GDPR recognises the right to the protection of personal data with the right to freedom of expression and information, including processing for journalistic purposes and the purposes of academic, artistic or literary expression. Irish legislation provides for exemptions or derogations from GDPR if they are necessary to reconcile the right to the protection of personal data with the freedom of expression and information. Sportsfile's endeavours to comply in all manners with GDPR, but given the nature of the business, it may at times need to rely on the derogations provided for this purpose.
How we keep your data safe'
We have implemented numerous technical and organizational measures to ensure the most complete protection of personal data processed through our business and our website. When you contact us to ask about your information, we may ask you to prove your identity. This is to help protect your information.
How long we keep your data for'
Where we have a contractual arrangement with an individual / organisation, we will retain the personal data for the duration of the contract and for a period of time after that. Where we do not have a contractual arrangement, all images are routinely reviewed and as part of our overall policy on an annual basis and where we believe it is no longer necessary to retain the image, it is deleted. We do not hold any images for longer than is necessary.
Your data and third parties
As well as transferring images to third parties as set out above, we also share information with core services providers required for this part of our business to function. This may include companies who we engage to provide IT support, process payments, pick and pack orders, make deliveries, print materials or customer services.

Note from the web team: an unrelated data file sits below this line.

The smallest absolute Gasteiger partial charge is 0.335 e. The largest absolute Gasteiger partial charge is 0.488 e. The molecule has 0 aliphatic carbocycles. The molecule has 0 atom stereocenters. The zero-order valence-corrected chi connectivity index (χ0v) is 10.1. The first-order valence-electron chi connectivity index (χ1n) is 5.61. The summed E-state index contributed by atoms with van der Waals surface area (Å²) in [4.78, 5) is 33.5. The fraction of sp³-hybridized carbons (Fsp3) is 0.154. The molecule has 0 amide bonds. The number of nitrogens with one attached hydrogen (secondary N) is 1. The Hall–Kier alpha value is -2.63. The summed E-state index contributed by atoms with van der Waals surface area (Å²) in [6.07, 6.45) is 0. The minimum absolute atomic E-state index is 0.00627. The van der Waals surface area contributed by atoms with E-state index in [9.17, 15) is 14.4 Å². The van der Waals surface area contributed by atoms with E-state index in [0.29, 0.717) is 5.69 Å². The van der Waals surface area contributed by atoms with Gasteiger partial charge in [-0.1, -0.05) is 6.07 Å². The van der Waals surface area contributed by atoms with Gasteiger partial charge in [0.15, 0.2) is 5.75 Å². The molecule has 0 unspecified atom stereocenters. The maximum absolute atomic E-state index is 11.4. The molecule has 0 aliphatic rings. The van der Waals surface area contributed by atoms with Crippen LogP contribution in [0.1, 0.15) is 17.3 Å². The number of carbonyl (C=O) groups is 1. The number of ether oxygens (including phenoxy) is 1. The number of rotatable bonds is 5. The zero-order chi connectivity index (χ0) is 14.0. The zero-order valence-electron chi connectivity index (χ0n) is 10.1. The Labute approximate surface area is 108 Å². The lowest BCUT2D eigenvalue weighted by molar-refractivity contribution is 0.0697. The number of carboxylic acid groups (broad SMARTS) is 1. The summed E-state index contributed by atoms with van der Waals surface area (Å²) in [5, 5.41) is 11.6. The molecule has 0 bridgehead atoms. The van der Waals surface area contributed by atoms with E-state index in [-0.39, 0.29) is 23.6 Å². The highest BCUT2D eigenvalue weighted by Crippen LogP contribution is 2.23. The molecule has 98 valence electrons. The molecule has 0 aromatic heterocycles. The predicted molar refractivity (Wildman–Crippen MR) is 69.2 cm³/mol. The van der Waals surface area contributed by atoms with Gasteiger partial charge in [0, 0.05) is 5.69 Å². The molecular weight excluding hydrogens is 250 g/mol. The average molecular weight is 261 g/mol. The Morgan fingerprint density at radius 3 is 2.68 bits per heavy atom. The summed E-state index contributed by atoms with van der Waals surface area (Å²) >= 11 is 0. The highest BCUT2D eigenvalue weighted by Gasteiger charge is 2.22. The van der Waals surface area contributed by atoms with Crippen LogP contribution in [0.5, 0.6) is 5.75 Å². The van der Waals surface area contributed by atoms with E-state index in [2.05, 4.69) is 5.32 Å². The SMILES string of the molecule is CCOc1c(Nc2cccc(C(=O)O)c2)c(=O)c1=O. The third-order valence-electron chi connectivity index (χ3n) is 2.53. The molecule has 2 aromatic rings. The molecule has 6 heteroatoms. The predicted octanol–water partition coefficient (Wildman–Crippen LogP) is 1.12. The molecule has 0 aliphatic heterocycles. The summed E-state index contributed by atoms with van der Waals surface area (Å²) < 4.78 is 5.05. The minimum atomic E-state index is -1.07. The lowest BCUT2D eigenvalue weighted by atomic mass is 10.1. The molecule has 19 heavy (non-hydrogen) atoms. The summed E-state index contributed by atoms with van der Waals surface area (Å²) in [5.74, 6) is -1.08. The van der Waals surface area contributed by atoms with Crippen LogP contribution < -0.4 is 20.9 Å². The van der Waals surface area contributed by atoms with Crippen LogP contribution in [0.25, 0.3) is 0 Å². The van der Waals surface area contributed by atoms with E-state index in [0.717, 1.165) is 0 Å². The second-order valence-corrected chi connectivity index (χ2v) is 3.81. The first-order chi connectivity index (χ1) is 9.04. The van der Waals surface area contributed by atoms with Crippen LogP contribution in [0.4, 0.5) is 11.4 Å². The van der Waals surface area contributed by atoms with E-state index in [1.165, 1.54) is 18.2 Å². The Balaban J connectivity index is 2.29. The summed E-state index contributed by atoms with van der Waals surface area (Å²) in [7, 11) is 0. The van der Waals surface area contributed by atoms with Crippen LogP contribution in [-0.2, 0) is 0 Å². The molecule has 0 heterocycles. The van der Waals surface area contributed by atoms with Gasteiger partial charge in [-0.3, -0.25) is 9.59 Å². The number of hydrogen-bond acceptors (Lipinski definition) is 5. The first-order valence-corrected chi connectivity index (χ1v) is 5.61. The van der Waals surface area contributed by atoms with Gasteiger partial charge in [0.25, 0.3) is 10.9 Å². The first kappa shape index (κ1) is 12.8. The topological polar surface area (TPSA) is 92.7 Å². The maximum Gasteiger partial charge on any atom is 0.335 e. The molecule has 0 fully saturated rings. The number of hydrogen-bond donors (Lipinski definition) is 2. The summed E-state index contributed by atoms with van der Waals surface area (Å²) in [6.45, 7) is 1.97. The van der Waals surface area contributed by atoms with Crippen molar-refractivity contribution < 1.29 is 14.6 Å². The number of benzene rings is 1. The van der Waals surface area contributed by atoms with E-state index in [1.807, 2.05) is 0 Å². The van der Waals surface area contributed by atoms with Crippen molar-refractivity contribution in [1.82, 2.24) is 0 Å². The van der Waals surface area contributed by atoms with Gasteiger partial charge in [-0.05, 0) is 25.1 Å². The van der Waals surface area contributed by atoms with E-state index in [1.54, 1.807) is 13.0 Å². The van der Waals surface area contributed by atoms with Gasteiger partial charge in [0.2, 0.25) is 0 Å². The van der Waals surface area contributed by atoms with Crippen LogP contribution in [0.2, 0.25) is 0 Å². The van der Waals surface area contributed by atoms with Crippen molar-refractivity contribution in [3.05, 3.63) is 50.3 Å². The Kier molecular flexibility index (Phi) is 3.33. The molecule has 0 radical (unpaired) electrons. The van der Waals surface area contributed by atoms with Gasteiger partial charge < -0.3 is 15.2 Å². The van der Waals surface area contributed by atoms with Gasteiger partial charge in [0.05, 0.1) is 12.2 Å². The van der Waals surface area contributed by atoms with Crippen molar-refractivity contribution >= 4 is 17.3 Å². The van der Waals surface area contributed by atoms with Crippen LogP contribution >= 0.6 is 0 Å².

We expect these third parties to have the same levels of data protection that we have.
Transfers of data outside the European Economic Area
We may transfer data relating our web services to service providers such as Cloudfare and Google Analytics who are located outside the EU. We expect the same standard of data protection to be applied outside the EU and have safeguards in place.
Your rights relating to personal data
You have the following rights under the GDPR, in certain circumstances and
subject to certain exemptions, in relation to your personal data:
∙ right to access the data - you have the right to request a copy of the personal data that we hold about you, together with other information about our processing of that personal data.
∙ right to rectification- you have the right to request that any inaccurate data that is held about you is corrected, or if we have incomplete information you may request that we update the information such that it is complete.
∙ right to erasure - you have the right to request us to delete personal data that we hold about you. This is sometimes referred to as the right to be forgotten.
∙ right to restriction of processing or to object to processing - you have the right to request that we no longer process your personal data for particular purposes, or to object to our processing of your personal data for particular purposes.
∙ . Right to data portability - you have the right to request us to provide you, or a third party, with a copy of your personal data in a structured, commonly used machine readable format.
In order to exercise any of the rights set out above, please contact us at the contact details at the start of this data protection notice.
If we are processing personal data based on your consent, you may withdraw that consent at any time. This does not affect the lawfulness of processing which took place prior to its withdrawal.
Automated decision-making and profiling
We do not use any personal data for the purpose of automated decision-making or profiling.
Making a Complaint
If you have any complaint about the use of your personal information, please contact us at the contact details set out above. Please be assured that all requests and / or complaints received will be fully investigated and acted on without any delay.
You can also contact the Data Protection Commission in Ireland at www.dataprotection.ie
- 2012 kildare v cork